Camden Borough Council is likely to be the first London local council to adopt a network set up for schools as a conduit for other services, in an effort to escape long-winded conventional procurement processes.
The network, the London Grid for Learning is undergoing a migration to a new supplier, Virgin Media Business for £200m over the next five years.
The Public Service Network is intended to provide over 3,000 education establishments, across the 33 London boroughs, with high bandwidth connectivity. Savings on broadband services could be as much as two thirds of London schools' current spend in this area.
Phase two of the project is to open the network up to other services supported by the local authorities within the region.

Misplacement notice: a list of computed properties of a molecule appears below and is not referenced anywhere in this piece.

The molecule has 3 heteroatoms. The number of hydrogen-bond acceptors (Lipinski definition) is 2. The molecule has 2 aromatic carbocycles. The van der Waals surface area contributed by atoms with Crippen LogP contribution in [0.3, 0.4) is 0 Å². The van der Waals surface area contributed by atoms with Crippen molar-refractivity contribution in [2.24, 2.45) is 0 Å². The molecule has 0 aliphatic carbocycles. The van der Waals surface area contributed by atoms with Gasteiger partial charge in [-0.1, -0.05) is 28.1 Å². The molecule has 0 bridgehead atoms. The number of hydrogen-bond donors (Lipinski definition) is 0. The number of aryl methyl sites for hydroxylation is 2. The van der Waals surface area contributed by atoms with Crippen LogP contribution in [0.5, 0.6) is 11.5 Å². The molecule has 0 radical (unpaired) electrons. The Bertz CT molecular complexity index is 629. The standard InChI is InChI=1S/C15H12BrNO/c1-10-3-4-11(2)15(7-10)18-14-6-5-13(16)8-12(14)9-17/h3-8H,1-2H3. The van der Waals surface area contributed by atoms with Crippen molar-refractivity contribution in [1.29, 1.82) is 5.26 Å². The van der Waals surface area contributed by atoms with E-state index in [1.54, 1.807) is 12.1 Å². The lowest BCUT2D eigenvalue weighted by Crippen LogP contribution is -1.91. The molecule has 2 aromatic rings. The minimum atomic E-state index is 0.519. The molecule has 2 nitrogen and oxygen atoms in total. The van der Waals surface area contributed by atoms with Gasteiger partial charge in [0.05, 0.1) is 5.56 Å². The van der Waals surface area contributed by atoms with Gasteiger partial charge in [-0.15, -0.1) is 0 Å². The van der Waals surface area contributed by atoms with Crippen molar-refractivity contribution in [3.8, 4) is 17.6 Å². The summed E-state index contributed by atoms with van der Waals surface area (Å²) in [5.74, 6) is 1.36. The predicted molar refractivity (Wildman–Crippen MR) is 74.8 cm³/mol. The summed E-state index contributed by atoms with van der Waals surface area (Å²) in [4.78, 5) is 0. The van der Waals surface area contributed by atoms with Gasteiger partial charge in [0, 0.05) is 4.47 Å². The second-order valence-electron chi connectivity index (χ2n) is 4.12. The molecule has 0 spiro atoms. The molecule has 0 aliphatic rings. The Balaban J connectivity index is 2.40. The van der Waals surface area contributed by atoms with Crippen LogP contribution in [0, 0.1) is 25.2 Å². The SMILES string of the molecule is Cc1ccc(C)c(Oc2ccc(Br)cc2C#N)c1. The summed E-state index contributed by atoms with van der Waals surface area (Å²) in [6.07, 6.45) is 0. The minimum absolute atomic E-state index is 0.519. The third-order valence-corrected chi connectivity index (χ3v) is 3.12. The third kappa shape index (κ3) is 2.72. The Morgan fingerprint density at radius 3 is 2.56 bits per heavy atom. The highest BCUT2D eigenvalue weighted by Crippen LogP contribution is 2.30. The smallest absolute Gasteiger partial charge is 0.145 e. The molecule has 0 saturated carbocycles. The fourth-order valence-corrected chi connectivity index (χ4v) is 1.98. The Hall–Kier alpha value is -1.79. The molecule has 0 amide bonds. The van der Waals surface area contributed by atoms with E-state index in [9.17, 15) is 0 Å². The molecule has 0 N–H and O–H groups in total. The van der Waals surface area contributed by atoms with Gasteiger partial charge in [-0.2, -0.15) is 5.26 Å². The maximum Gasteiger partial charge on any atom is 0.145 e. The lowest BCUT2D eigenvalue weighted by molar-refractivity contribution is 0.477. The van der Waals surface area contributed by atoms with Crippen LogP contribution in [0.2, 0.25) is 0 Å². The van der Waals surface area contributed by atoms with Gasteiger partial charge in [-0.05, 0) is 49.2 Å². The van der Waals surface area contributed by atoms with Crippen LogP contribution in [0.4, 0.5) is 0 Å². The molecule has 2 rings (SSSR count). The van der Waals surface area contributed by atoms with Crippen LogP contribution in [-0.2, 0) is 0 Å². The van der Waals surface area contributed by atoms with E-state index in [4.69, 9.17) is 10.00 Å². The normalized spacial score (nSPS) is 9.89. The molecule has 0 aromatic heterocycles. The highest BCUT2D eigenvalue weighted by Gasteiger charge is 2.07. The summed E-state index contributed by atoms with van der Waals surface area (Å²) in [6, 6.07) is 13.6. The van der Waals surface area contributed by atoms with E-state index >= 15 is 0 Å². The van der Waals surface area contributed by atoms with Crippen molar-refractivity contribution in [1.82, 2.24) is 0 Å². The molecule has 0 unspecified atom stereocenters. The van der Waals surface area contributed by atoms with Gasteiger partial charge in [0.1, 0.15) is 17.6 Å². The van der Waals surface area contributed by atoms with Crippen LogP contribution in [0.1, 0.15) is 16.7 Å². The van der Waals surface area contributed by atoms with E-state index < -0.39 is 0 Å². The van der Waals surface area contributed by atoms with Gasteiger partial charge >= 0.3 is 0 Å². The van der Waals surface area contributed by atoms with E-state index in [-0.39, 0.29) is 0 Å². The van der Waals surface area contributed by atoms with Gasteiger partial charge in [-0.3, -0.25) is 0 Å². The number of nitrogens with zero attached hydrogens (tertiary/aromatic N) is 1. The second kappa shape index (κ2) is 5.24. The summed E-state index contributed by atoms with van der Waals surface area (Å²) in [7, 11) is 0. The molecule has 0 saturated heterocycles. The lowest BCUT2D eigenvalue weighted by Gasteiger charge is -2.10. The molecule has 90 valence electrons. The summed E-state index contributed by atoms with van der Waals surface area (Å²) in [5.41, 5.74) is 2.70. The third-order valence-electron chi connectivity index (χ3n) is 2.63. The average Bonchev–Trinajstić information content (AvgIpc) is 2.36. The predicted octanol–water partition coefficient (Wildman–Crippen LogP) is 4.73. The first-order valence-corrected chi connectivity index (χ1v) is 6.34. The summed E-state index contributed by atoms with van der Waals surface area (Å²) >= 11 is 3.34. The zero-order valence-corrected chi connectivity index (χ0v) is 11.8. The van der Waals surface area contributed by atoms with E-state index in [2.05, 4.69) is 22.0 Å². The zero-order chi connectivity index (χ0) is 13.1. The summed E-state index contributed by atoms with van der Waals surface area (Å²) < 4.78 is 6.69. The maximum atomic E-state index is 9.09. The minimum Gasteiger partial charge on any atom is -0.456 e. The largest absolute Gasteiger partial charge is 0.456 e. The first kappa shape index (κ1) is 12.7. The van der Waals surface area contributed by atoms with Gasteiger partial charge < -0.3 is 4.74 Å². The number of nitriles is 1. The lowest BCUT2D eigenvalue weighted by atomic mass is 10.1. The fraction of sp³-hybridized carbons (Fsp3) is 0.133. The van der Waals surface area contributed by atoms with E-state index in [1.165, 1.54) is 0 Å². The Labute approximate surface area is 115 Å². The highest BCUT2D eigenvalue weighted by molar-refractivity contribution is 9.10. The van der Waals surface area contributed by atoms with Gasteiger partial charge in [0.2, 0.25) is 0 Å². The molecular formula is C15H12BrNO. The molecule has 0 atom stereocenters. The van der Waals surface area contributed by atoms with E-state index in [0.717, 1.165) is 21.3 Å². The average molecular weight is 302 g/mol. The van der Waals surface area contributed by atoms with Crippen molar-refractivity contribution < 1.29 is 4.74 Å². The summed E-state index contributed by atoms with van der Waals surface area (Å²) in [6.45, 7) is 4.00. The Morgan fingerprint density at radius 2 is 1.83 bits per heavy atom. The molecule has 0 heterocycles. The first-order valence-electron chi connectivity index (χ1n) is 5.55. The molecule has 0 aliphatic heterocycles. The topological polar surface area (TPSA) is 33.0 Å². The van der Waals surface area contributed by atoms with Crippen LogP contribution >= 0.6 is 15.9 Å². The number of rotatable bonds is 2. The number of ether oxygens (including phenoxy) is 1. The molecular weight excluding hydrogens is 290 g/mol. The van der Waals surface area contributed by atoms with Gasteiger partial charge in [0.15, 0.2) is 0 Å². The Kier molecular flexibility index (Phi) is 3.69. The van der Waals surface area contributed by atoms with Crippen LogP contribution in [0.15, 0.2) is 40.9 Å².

John Jackson, Assistant Director of Corporate ICT at the London Borough of Camden confirmed that once the network was widened out beyond schools, his council wanted to be one of the earliest adopters, because it was an ideal foundation for sharing services with other authorities.
He said: "One of the problems at the moment is the Byzantine procurement regulations we have had to observe in the past. Frameworks like this offer us a legally compliant, but simpler and faster way of getting more value for money. What makes it really work is the economy of scale. The deal Camden could get on its own here is nowhere near the bargaining power of all 33 councils."
He said the first uses he would like to make of the network outside of education would be connectivity with other London local authorities' systems, which in turn could support services to citizens, such as a common Wifi or mobile service.